Did One-Sided Legal Advice Lead To The Terrible Copyright Deal For Canadian Universities?

from the it-certainly-doesn't-look-good dept

In the ongoing saga of collection society Access Copyright’s negotiations with Canadian universities, one question comes up again and again: why? The Universities of Toronto and Western Ontario, and now the AUCC, which represents schools across the country, have all accepted terrible copyright clearance deals that see fees increasing when they should be going down, and that are full of onerous restrictions and highly questionable rights claims. Multiple observers have pointed out that the universities and the AUCC have an extremely strong fair dealing argument that they could take to the Copyright Board to push for much better terms—but instead they negotiated these lopsided agreements, and the AUCC abandoned its fight at the board. Nothing about these deals seems to be in the best interest of students, educators or schools. So why were they accepted so readily?

There’s one glaring problem with the situation that’s impossible to ignore, though it has mostly only been mentioned in passing: the lawyers. The AUCC was represented by Glen Bloom, and the University of Toronto was advised by Casey Chisick—both prominent Canadian copyright lawyers with a history of acting for clients who are against generous fair dealing provisions. Both Bloom and Chisick argued for narrow interpretations of fair dealing during a series of important Supreme Court cases last year. Both lawyers have also acted as lobbyists for the entertainment and publishing industries, and Chisick is actively registered as a lobbyist for the Canadian Musical Reproduction Rights Agency. Chisick also expressed his own views on the need for stronger copyright laws two years ago in the Globe & Mail, and this year in the Financial Post.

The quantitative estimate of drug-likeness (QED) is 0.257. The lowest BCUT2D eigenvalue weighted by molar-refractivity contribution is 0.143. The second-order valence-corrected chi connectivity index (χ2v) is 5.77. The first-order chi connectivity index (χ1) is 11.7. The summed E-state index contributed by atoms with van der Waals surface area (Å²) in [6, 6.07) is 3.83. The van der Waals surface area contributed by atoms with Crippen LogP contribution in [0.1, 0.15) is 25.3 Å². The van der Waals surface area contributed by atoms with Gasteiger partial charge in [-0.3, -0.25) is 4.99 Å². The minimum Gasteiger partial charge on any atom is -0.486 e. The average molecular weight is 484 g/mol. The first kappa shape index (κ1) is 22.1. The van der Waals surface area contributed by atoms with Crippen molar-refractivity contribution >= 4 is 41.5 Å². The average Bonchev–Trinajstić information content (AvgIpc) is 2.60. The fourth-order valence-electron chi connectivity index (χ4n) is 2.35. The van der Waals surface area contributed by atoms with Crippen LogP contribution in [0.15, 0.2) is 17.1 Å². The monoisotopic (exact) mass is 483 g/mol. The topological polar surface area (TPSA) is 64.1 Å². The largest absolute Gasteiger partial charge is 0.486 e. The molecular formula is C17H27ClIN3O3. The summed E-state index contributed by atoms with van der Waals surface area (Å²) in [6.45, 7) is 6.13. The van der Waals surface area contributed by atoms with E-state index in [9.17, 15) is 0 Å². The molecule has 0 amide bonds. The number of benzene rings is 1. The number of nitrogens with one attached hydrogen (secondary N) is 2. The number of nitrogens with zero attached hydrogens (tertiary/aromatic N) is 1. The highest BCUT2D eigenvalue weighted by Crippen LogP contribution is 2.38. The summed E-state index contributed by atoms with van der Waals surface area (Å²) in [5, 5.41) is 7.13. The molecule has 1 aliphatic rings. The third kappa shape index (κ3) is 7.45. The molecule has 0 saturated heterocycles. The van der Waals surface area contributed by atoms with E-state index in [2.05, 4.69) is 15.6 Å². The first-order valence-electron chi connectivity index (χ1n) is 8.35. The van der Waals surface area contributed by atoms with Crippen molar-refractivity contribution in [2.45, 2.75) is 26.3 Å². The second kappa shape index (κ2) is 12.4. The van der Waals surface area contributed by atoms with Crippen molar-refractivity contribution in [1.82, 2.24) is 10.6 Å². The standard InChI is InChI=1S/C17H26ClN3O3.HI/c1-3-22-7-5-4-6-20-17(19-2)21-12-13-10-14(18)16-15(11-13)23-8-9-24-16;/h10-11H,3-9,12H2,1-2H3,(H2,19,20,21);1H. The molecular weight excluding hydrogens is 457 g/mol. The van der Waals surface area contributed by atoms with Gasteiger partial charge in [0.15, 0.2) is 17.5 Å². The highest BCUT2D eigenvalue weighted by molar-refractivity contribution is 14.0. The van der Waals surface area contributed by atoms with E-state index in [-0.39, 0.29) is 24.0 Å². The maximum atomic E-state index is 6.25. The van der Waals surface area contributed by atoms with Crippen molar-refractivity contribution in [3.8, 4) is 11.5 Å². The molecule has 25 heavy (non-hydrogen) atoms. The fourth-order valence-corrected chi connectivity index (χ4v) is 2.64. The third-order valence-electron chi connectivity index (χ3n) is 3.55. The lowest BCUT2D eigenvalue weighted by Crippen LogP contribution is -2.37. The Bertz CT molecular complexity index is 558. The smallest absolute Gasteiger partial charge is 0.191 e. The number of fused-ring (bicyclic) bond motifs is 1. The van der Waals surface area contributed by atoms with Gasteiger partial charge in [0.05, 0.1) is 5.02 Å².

In short, these are both lawyers who have spent a lot more time working against fair dealing than for it, now acting for clients who badly need a strong fair dealing argument.

This alone is not necessarily so crazy. In law, it’s often prudent to get a lawyer who has experience on the other side. Although it may seem like a conflict of interest on the surface, it’s probably not a breach of professional ethics. However, even setting aside those questions, the fact remains: U of T and the AUCC, working with these lawyers, failed to assert their fair dealing rights to the degree that many observers think they could and should have. It certainly seems like, for whatever reason, they got bad advice.

Perhaps copyright is not something where lawyers can easily “switch sides”. For example, in employment law, firms usually specialize on either the employer or employee side of things, and rarely jump back and forth. If the Access Copyright deals are any indication, copyright may need to be treated the same way: so many of its details (especially fair dealing) are open to interpretation and debate that the philosophical gap between the two sides is huge, and it’s difficult if not impossible for a lawyer to effectively argue for both. Moreover, it is a minefield for genuine conflicts of interest: if a lawyer has an ongoing client relationship with a copyright collective, they have a strong incentive not to argue for fair dealing, since any pro-fair-dealing ruling makes their own job harder and reduces their other client’s income.

Why did U of T and the AUCC not seek out lawyers who were prepared to make the argument they needed? Why did they accept these terrible deals despite multiple experts telling them they could do better? Why didn’t their lawyers tell them that, under the current Supreme Court rulings on fair dealing, they have a powerful argument for lower fees? The whole situation is raising a lot of whys, and students and faculty across the country are starting to want answers. The deadline for universities to indicate their “intention to sign” the AUCC model license has passed was pushed to May 15th, but it’s still not clear what that even means, and with resistance to the agreement growing, this deal might not be as done as Access Copyright and the AUCC want it to be.